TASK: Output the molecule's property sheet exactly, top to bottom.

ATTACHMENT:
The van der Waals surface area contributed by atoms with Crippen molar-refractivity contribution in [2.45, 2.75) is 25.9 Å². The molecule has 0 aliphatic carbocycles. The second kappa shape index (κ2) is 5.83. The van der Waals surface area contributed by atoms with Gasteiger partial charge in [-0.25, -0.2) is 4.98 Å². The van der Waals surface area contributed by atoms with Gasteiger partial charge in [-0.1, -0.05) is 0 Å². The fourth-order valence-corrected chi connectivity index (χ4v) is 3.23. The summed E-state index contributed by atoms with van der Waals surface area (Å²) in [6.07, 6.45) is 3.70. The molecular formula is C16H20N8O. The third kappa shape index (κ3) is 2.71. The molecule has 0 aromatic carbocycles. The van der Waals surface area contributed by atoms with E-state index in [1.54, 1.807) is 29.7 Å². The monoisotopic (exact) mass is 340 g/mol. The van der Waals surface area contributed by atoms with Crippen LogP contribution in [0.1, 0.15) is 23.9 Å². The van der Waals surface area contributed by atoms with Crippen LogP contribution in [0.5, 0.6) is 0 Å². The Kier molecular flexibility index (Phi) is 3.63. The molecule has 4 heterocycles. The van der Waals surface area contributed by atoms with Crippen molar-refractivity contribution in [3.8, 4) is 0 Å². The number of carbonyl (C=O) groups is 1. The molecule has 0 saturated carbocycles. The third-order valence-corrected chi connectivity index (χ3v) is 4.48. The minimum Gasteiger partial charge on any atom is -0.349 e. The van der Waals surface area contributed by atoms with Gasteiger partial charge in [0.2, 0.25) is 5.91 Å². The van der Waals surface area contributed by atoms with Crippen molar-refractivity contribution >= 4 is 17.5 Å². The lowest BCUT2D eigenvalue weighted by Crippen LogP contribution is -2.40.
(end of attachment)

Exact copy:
The van der Waals surface area contributed by atoms with Crippen molar-refractivity contribution in [2.45, 2.75) is 25.9 Å². The molecule has 0 aliphatic carbocycles. The second kappa shape index (κ2) is 5.83. The van der Waals surface area contributed by atoms with Gasteiger partial charge in [-0.25, -0.2) is 4.98 Å². The van der Waals surface area contributed by atoms with Gasteiger partial charge in [-0.1, -0.05) is 0 Å². The fourth-order valence-corrected chi connectivity index (χ4v) is 3.23. The summed E-state index contributed by atoms with van der Waals surface area (Å²) in [6.07, 6.45) is 3.70. The molecular formula is C16H20N8O. The third kappa shape index (κ3) is 2.71. The molecule has 0 aromatic carbocycles. The van der Waals surface area contributed by atoms with E-state index in [1.54, 1.807) is 29.7 Å². The monoisotopic (exact) mass is 340 g/mol. The van der Waals surface area contributed by atoms with Crippen LogP contribution in [0.1, 0.15) is 23.9 Å². The van der Waals surface area contributed by atoms with Crippen LogP contribution in [0.5, 0.6) is 0 Å². The Kier molecular flexibility index (Phi) is 3.63. The molecule has 4 heterocycles. The van der Waals surface area contributed by atoms with Crippen molar-refractivity contribution in [3.8, 4) is 0 Å². The number of carbonyl (C=O) groups is 1. The molecule has 0 saturated carbocycles. The third-order valence-corrected chi connectivity index (χ3v) is 4.48. The minimum Gasteiger partial charge on any atom is -0.349 e. The van der Waals surface area contributed by atoms with Gasteiger partial charge in [0.2, 0.25) is 5.91 Å². The van der Waals surface area contributed by atoms with Crippen molar-refractivity contribution >= 4 is 17.5 Å². The lowest BCUT2D eigenvalue weighted by Crippen LogP contribution is -2.40.